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Homage being paid to Babur, in 910 AH1504 CE, by Bāqī Chaghānyānī near the river Oxus (Daryā Āmū)

Chaghaniyan (Persian: چغانیان‎‎ Chaghāniyān) or al-Saghaniyan in the Arabic sources, was a historical region located on the right bank of the Oxus River, to the south of Samarkand.

In the late 7th and 8th centuries it was ruled by a local magnate, called in Persian sources the Chaghān-khudā.[1] These rulers were most likely of Iranian stock. Eventually the principality fell into the hands of the Muhtajids, who were vassals of the Samanids in the 10th century and of the Ghaznavids in the early 11th. When the Muhtajids disappeared, the history of the principality came to an end.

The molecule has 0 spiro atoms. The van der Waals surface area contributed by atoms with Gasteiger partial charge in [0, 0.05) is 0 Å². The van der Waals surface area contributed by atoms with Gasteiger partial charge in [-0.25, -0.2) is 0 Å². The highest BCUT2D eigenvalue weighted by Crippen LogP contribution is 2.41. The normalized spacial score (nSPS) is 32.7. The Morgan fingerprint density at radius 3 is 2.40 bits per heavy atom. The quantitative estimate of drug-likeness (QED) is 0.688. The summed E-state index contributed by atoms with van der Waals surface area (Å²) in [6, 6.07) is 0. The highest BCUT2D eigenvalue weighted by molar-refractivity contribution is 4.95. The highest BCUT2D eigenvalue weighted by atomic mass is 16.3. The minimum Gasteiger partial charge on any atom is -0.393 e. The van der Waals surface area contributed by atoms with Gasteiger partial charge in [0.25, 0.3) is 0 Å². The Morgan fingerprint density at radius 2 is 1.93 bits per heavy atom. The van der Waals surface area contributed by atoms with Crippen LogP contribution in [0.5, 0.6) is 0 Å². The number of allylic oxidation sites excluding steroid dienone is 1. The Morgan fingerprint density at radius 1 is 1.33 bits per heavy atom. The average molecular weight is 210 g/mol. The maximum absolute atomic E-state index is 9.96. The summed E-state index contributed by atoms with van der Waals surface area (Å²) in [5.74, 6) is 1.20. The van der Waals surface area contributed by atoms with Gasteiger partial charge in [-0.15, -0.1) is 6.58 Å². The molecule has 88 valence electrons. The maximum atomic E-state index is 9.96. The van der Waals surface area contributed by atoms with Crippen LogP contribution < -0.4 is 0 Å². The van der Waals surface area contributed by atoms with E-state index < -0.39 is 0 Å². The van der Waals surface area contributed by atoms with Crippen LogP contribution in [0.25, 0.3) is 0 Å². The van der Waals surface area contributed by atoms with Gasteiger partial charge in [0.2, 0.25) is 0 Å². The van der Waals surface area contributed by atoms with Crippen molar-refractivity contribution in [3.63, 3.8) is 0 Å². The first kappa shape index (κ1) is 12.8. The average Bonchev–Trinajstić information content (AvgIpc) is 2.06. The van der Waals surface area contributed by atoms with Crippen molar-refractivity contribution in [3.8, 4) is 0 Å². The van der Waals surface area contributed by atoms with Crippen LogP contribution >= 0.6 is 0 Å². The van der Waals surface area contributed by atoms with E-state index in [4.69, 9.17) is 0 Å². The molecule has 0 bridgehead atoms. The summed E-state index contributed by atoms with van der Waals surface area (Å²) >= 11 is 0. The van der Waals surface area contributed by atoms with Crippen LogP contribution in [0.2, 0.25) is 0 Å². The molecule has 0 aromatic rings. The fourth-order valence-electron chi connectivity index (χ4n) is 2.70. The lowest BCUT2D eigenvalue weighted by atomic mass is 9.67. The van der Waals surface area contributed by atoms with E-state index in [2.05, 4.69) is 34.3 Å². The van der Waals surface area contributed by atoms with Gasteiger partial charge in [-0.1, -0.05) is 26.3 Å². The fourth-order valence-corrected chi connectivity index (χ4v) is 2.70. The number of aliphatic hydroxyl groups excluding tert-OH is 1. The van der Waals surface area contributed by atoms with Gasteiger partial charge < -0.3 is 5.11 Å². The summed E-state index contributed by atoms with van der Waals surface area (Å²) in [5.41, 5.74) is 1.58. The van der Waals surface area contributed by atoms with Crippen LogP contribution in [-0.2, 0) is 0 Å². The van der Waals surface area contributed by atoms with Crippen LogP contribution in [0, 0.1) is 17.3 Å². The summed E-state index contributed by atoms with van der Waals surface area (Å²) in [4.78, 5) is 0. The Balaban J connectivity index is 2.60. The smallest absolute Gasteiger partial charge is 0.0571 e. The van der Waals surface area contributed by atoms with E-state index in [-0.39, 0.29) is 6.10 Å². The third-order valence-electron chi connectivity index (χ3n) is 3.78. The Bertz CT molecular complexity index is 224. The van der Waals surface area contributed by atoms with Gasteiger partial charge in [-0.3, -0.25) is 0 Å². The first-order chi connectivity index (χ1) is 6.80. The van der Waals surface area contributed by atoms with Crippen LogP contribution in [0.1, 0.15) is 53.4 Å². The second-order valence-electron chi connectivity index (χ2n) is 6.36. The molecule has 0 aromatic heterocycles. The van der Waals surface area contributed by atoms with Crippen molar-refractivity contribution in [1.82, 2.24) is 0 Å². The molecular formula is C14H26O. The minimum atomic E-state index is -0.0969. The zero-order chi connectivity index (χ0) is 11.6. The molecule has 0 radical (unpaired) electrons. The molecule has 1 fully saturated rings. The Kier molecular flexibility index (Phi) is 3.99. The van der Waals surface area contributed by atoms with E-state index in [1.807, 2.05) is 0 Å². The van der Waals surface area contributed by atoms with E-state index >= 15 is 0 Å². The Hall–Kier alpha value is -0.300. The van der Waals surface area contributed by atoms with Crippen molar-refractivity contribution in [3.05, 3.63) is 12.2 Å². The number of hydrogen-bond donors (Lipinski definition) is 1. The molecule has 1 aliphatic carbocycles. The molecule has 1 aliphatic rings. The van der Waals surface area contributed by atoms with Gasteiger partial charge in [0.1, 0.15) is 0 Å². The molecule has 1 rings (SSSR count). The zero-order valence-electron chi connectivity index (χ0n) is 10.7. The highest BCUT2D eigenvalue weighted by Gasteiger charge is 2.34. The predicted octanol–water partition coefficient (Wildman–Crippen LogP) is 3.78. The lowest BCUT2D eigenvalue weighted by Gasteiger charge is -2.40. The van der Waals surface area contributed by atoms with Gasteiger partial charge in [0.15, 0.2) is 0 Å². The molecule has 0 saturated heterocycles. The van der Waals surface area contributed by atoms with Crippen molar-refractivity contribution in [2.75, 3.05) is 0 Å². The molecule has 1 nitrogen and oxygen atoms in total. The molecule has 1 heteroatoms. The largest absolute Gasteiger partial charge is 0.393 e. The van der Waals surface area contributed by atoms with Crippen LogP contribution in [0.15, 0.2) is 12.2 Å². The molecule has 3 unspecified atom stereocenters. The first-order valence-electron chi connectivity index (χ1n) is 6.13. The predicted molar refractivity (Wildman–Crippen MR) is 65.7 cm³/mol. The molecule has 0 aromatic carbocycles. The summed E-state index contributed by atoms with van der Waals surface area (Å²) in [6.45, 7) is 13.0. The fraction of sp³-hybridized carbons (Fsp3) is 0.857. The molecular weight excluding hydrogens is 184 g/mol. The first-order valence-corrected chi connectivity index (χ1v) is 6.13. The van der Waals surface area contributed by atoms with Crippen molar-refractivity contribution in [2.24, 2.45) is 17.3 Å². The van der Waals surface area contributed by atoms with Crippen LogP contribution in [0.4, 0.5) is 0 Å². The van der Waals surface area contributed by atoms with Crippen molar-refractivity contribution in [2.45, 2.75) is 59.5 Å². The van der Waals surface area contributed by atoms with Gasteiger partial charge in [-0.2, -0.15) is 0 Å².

1. ^ Edward J. Keall, Margaret A. Leveque, and Nancy Willson, "Qal'eh-i Yazdigird: Its Architectural Decorations," Iran: Journal of the British Institute of Persian Studies (1980): 1-43, p. 1.